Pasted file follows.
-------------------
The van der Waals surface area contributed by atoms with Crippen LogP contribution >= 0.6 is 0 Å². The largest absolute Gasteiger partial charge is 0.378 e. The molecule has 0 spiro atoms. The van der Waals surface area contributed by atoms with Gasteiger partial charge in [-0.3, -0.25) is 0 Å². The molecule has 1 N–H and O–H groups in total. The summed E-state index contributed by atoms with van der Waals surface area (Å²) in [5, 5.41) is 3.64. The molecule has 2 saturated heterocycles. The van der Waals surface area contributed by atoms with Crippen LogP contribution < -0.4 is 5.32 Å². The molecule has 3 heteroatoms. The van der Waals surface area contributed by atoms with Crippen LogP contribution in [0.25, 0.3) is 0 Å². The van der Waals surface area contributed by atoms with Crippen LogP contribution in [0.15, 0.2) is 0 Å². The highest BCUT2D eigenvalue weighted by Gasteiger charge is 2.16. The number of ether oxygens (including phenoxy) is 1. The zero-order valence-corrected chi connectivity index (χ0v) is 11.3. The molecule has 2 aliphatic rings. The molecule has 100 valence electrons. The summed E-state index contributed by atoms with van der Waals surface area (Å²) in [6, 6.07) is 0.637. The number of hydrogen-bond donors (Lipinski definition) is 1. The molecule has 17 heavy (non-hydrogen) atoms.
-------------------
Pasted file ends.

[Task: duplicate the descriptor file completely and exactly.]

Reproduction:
The van der Waals surface area contributed by atoms with Crippen LogP contribution >= 0.6 is 0 Å². The largest absolute Gasteiger partial charge is 0.378 e. The molecule has 0 spiro atoms. The van der Waals surface area contributed by atoms with Gasteiger partial charge in [-0.3, -0.25) is 0 Å². The molecule has 1 N–H and O–H groups in total. The summed E-state index contributed by atoms with van der Waals surface area (Å²) in [5, 5.41) is 3.64. The molecule has 2 saturated heterocycles. The van der Waals surface area contributed by atoms with Crippen LogP contribution < -0.4 is 5.32 Å². The molecule has 3 heteroatoms. The van der Waals surface area contributed by atoms with Crippen LogP contribution in [0.25, 0.3) is 0 Å². The van der Waals surface area contributed by atoms with Crippen LogP contribution in [0.15, 0.2) is 0 Å². The highest BCUT2D eigenvalue weighted by Gasteiger charge is 2.16. The number of ether oxygens (including phenoxy) is 1. The zero-order valence-corrected chi connectivity index (χ0v) is 11.3. The molecule has 2 aliphatic rings. The molecule has 100 valence electrons. The summed E-state index contributed by atoms with van der Waals surface area (Å²) in [6, 6.07) is 0.637. The number of hydrogen-bond donors (Lipinski definition) is 1. The molecule has 17 heavy (non-hydrogen) atoms.